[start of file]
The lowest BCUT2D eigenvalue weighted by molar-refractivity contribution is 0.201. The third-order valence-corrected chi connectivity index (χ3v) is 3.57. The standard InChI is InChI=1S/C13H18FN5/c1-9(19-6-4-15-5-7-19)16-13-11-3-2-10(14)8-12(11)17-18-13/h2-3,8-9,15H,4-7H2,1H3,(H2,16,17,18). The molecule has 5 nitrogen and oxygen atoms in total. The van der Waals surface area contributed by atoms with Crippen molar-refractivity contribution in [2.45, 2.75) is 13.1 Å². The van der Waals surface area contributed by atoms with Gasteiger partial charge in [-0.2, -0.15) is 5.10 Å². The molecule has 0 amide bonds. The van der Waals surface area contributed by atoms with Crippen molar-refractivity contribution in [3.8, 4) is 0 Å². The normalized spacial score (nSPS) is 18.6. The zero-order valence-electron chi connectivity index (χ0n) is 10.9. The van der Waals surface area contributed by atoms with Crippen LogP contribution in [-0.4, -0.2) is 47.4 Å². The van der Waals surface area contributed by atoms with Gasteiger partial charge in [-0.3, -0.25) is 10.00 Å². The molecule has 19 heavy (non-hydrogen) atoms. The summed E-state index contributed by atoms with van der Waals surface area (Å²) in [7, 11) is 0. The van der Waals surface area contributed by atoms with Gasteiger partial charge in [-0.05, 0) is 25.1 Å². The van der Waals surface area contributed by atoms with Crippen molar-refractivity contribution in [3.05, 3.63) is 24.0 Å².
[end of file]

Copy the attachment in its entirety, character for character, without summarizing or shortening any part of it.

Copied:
The lowest BCUT2D eigenvalue weighted by molar-refractivity contribution is 0.201. The third-order valence-corrected chi connectivity index (χ3v) is 3.57. The standard InChI is InChI=1S/C13H18FN5/c1-9(19-6-4-15-5-7-19)16-13-11-3-2-10(14)8-12(11)17-18-13/h2-3,8-9,15H,4-7H2,1H3,(H2,16,17,18). The molecule has 5 nitrogen and oxygen atoms in total. The van der Waals surface area contributed by atoms with Crippen molar-refractivity contribution in [2.45, 2.75) is 13.1 Å². The van der Waals surface area contributed by atoms with Gasteiger partial charge in [-0.2, -0.15) is 5.10 Å². The molecule has 0 amide bonds. The van der Waals surface area contributed by atoms with Crippen molar-refractivity contribution in [3.8, 4) is 0 Å². The normalized spacial score (nSPS) is 18.6. The zero-order valence-electron chi connectivity index (χ0n) is 10.9. The van der Waals surface area contributed by atoms with Crippen LogP contribution in [-0.4, -0.2) is 47.4 Å². The van der Waals surface area contributed by atoms with Gasteiger partial charge in [-0.3, -0.25) is 10.00 Å². The molecule has 19 heavy (non-hydrogen) atoms. The summed E-state index contributed by atoms with van der Waals surface area (Å²) in [7, 11) is 0. The van der Waals surface area contributed by atoms with Gasteiger partial charge in [-0.05, 0) is 25.1 Å². The van der Waals surface area contributed by atoms with Crippen molar-refractivity contribution in [3.05, 3.63) is 24.0 Å².